A spokesperson for the NCA told BuzzFeed News in a statement that the Dark Web has become a way for legitimate, legal sales to become diverted into illegal channels.
"What we are seeing across Europe is the online sale of firearms has emerged as a key distribution channel for firearms diverted from legal sources," they said.
"Online forums and auction/advert websites are facilitators for the trade in illegal firearms in the UK, as well as in many European countries. The NCA assesses that most of the online trade in illegal firearms takes place on surface web platforms, with a smaller number taking place on the Dark Web."
But as for what the authorities can actually do to track and stop Dark Web criminals, experts warn that the traditional approach of trying to shut down the most popular cryptomarkets just won't work.
"WIth DNMs, the nature of supply has been democratised," said Jamie Bartlett, director of the Centre for the Analysis of Social Media at the Demos think tank, and author of The Dark Net.
"So I’m not surprised if the authorities are worried about this – but the question is whether some enormous international policing cyber-crackdown is the way forward, because I don’t see a big technological solution for this, such as shutting them [DNMs] down."
For Bartlett, more "old-fashioned" policing, such as creating undercover accounts and infiltrating the networks, will be more successful than just going on a "huge anti-Dark Web crusade trying to shut the whole thing".
"We have to come up with a solution that accepts that they exist in the same way that offline black markets exist and we know we can’t shut them down, we just police them to minimise the harm," he said.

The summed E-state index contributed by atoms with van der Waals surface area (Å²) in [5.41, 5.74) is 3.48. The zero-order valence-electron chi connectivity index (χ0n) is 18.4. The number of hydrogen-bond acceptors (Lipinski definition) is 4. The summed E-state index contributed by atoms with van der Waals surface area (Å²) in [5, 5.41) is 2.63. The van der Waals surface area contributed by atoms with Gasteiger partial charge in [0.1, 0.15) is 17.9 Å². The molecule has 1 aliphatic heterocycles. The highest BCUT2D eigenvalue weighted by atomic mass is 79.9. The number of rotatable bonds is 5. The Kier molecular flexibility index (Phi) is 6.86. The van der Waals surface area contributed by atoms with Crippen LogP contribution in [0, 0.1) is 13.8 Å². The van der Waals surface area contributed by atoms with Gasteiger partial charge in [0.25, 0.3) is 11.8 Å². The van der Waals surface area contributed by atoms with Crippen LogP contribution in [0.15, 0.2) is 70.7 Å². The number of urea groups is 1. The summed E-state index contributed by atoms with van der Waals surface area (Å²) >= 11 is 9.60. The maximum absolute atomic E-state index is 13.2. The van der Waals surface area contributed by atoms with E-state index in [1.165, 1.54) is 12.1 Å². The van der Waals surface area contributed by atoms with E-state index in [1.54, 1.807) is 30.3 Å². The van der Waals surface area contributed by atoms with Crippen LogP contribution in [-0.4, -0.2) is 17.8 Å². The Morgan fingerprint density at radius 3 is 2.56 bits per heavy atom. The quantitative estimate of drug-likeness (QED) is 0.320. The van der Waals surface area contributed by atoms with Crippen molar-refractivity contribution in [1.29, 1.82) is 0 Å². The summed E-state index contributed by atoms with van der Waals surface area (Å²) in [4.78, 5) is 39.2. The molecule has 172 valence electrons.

In 2014, after a huge international police operation six months in the planning, more than 400 cryptomarkets based on the Tor network with links to illegal activity were shut down, including the infamous Silk Road 2.0. US Homeland Security worked with Europol and 40 investigators from across Europe.
More than £1 million in Bitcoin, the cryptocurrency favoured by DNM users, was seized. But illegal activity still continues on DNMs; from a buyer's point of view, not much has changed.
For Dr Luca Giommoni, an expert in illicit online markets at Cardiff University, a more effective approach would be to target individual sellers who have gained the trust of their customers. So it's not the network that needs to be taken down, but the relationship between buyers and sellers.
"Probably what law enforcement can do is act on trust and target the few, the small percentage of sellers who are growing, and systematically shut them down," he said.
"The reason cryptomarkets are still small is not because of the threat of law enforcement but the scams and the theft – it’s all about trust. So if law enforcement agencies are able to act on that trust and those few sellers who are very effective, maybe it could work."Deputy chief constable Peter Goodman, of Derbyshire police, National Police Chiefs’ Council lead for cybercrime, told BuzzFeed News in an emailed statement that forces across the country were increasing their resources to tackle dark web crime.
"The scale of cybercrime in the UK continues to grow and law enforcement must evolve to meet the threats posed by digital crime and the dark web. Our priority is to make the UK a hostile place for cybercriminals to target or operate," he said.
"Transforming our response to cybercrime and the dark web is challenging but it is a focus for investment in policing. Additional funding through the National Cyber Security Programme has supplied specialist investigators and protect officers at regional levels and there’s increasing evidence of forces supporting this with local cyber-capabilities."The NPCC are working closely with the National Crime Agency and other partners to develop effective processes at an international, national and local level to encourage cooperation and a focus on victim care."